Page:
Throwback Thursday: Frederick Douglass School

Walnut Hills Redevelopment Foundation > History > Throwback Thursday: Frederick Douglass School

When Walnut Hills was annexed to the City in 1870, a private school for Black students was brought into the segregated Cincinnati Public School system. A new building was constructed and the school was soon named the Frederick Douglass School after the well-known ex-slave abolitionist spokesman. Starting in 1887, segregated schools in the Cincinnati Public School system began to be phased out in favor of an integrated school system. The last of these schools was Douglass, at the corner of Chapel and Alms, but it did not close. The school district faced pressure from the Cincinnati African American community concerned with high dropout rates in integrated schools and the rapid loss of teaching positions for African-American educators at all of the closing schools. So instead of shutting down, Douglass was rebuilt.

The second Douglass School, built in 1911, a beautiful building with Rookwood decoration (source: Cincinnati Historical Society)

While the new Douglass was open to all students throughout the city, it remained almost completely African American, and provided a prejudice-free learning environment.  The school became nationally renowned, and a center for Walnut Hills community activities. Because it remained a largely segregated school, Douglass certainly had its critics in the first half of the twentieth century. Yet it existed in a time when integrated schools were not providing truly equal opportunities for Black students to learn, or for Black educators to teach. It stands as an important piece of African American history in Walnut Hills. Not only that, Frederick Douglass School (rebuilt in 2007 at 2627 Park Ave.) is still a vital neighborhood school and community gathering place.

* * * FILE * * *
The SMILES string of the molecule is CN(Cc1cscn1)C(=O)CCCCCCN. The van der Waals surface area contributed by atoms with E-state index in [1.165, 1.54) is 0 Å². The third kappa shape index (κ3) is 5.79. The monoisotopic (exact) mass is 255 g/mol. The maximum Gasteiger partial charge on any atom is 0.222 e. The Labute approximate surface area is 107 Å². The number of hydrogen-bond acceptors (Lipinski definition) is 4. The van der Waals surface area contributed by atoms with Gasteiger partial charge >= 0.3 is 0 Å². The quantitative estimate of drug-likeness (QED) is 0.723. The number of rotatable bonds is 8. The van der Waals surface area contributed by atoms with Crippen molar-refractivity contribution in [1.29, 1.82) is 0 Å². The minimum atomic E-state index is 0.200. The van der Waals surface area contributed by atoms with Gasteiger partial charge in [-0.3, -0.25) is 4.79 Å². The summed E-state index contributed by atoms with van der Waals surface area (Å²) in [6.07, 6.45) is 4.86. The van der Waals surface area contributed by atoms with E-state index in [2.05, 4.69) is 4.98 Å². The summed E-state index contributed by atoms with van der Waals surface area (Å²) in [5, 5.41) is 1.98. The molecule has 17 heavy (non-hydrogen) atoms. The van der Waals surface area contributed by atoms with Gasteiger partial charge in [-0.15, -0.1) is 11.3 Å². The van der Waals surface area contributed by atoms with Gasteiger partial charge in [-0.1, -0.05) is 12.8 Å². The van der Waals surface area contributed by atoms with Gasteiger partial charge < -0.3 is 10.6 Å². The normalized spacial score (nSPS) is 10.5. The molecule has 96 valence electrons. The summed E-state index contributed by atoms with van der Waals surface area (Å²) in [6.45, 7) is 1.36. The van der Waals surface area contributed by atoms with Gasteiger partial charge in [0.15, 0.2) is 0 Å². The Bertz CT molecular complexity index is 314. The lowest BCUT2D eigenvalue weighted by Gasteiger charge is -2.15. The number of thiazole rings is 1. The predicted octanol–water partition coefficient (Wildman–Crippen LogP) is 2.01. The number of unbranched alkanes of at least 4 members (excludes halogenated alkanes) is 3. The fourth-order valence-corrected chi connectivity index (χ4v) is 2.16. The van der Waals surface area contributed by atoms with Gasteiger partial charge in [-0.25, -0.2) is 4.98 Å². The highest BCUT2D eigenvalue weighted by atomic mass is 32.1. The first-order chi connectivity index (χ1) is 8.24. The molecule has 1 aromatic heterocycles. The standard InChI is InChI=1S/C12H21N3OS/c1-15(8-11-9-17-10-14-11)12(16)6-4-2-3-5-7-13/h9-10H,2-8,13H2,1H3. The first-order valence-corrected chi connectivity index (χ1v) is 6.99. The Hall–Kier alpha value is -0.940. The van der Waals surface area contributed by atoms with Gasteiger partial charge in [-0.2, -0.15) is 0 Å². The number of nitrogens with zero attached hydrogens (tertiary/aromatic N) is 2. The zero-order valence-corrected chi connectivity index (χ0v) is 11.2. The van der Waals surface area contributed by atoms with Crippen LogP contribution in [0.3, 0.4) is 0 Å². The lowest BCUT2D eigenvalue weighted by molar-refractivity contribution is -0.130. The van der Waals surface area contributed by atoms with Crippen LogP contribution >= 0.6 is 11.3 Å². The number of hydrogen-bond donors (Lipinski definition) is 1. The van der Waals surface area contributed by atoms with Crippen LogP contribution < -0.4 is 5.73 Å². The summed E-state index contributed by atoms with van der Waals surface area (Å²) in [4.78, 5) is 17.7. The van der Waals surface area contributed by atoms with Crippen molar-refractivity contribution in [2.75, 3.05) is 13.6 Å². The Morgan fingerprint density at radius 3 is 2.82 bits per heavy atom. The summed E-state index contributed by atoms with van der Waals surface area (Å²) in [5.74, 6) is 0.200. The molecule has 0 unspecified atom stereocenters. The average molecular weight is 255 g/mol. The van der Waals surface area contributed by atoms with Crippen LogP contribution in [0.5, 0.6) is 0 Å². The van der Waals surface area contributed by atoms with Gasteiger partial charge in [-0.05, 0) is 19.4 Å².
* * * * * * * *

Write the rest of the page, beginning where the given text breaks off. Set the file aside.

Douglass School faculty in 1914. Principal Francis M. Russell in center of front row. (source: Cincinnati Historical Society).

Data Sources: Douglass School was prominent in history of segregated Cincinnati schools, Cincinnati Herald, February 2010, (; Walnut Hills City Neighborhood, Cincinnati Historical Society.

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